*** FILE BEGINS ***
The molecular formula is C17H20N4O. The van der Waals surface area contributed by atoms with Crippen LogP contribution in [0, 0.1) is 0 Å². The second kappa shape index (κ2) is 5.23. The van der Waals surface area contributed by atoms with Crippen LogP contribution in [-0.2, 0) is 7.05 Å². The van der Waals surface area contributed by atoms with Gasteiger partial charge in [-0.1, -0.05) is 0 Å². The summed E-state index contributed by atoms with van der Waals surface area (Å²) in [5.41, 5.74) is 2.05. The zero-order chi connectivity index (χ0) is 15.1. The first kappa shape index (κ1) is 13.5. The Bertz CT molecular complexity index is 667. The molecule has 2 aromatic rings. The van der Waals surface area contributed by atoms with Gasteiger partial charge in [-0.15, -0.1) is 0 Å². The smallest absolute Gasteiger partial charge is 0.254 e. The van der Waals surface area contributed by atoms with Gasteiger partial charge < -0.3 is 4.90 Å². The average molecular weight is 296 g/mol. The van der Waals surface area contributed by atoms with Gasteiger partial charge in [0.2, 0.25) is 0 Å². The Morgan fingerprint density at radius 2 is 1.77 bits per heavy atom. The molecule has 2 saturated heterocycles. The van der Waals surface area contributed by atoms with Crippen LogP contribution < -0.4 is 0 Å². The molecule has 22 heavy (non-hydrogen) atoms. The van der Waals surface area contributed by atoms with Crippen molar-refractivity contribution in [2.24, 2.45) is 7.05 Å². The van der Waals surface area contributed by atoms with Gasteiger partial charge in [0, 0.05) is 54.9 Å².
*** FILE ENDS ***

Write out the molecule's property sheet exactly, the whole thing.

The molecular formula is C17H20N4O. The van der Waals surface area contributed by atoms with Crippen LogP contribution in [0, 0.1) is 0 Å². The second kappa shape index (κ2) is 5.23. The van der Waals surface area contributed by atoms with Crippen LogP contribution in [-0.2, 0) is 7.05 Å². The van der Waals surface area contributed by atoms with Gasteiger partial charge in [-0.1, -0.05) is 0 Å². The summed E-state index contributed by atoms with van der Waals surface area (Å²) in [5.41, 5.74) is 2.05. The zero-order chi connectivity index (χ0) is 15.1. The first kappa shape index (κ1) is 13.5. The Bertz CT molecular complexity index is 667. The molecule has 2 aromatic rings. The van der Waals surface area contributed by atoms with Gasteiger partial charge in [-0.15, -0.1) is 0 Å². The smallest absolute Gasteiger partial charge is 0.254 e. The van der Waals surface area contributed by atoms with Gasteiger partial charge < -0.3 is 4.90 Å². The average molecular weight is 296 g/mol. The van der Waals surface area contributed by atoms with Gasteiger partial charge in [0.2, 0.25) is 0 Å². The Morgan fingerprint density at radius 2 is 1.77 bits per heavy atom. The molecule has 2 saturated heterocycles. The van der Waals surface area contributed by atoms with Crippen LogP contribution < -0.4 is 0 Å². The molecule has 22 heavy (non-hydrogen) atoms. The van der Waals surface area contributed by atoms with Crippen molar-refractivity contribution in [2.24, 2.45) is 7.05 Å². The van der Waals surface area contributed by atoms with Gasteiger partial charge in [0, 0.05) is 54.9 Å².